What are requirements for compilation? Mostly a compiler, build tools and so called development libraries. A compiler is a program which translates source code written in programming language to machine code. Depending on programming language the game is written in, there are various incompatible compilers. What it means? You cannot compile the game (or any software) with compiler written for another programming language. It’s like if you want the book translated from Chinese to English, using Spanish translator. You get my point. It won’t work. Compilers can also (and most of the time are) be incompatible even if they were written for exactly the same programming language. It can be explained as getting book translated from Cantonese to English, using Catalan translator. Of course most of the code will be translated correctly, but some words could be translated inappropriately. And unlike with book translation, if the whole source code isn’t translated correctly, it cannot be compiled and therefore used.

So let’s get back to our compilers. Most games for Linux are written in two programming languages, that are very similar (in fact sometimes they are treated as one) – C and C++. There are of course some games written in other languages like Java, Python and various others, but those are not in the scope of this article. We assume that most of the time games for Linux are written in C/C++.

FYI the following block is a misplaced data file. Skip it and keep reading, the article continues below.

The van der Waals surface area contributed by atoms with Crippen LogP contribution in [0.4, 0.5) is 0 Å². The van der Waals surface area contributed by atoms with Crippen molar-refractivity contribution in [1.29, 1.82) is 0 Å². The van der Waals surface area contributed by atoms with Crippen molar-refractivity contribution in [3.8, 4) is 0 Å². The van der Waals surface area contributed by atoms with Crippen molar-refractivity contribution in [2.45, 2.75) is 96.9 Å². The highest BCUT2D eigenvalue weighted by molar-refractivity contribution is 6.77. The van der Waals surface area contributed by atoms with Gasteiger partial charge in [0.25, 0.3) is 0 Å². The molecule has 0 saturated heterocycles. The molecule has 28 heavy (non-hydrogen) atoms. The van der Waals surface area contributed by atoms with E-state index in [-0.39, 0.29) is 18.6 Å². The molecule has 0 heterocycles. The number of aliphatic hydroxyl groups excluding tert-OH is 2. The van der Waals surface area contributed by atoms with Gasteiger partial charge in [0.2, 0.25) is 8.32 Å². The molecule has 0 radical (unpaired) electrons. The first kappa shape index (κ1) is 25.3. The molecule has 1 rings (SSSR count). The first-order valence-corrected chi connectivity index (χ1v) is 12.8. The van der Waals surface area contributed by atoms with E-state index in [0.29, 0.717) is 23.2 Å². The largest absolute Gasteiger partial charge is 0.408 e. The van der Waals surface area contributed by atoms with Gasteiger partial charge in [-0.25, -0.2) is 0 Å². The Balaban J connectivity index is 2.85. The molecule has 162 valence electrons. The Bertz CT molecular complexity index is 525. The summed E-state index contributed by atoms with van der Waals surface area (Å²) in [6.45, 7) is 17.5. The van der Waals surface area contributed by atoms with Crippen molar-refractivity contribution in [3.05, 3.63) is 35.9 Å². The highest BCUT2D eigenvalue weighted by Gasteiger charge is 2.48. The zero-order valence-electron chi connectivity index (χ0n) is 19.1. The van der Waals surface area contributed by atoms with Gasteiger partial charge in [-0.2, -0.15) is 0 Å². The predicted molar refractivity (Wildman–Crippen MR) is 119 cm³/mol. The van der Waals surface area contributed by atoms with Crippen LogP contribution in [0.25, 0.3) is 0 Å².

Most widely used compiler on Linux based distributions is so called GCC. It’s an abbreviation for GNU C Compiler. This compiler is a set of tools that allow translation of various programming languages to machine code, but for clarity’s sake let’s assume it’s for C and C++ only (with exception that compiling C++ with GCC needs additional steps, but I will get to it later). Most of the time GCC is installed with your Linux distribution from the start. But you have to find out for yourself if it’s installed on your system, usually through software package management program. If it’s not you’ll have to install it and compiler’s dependencies (additional software). You can quickly check if it’s installed by issuing this command in console:

gcc -v


cc -v

And it should give you output like this at the end (among other information):

gcc version 4.4.1 (GCC)

If you get “command not found” error it probably means you have to install the compiler. This output is important. It tells you which version of compiler you have installed. Check out requirements stated in README or INSTALL files in the subdirectory where you unpacked sources of your game. If those files doesn’t state which version to use, most of the time it means you can use the latest version or even don’t bother about compiler version at all.

Remember. This will only give you information that you have GCC compiler installed. If the game needs C++ you’ll have to make additional check if it’s installed too. You can do this in a similar manner as with standard C compiler:

g++ -v


gpp -v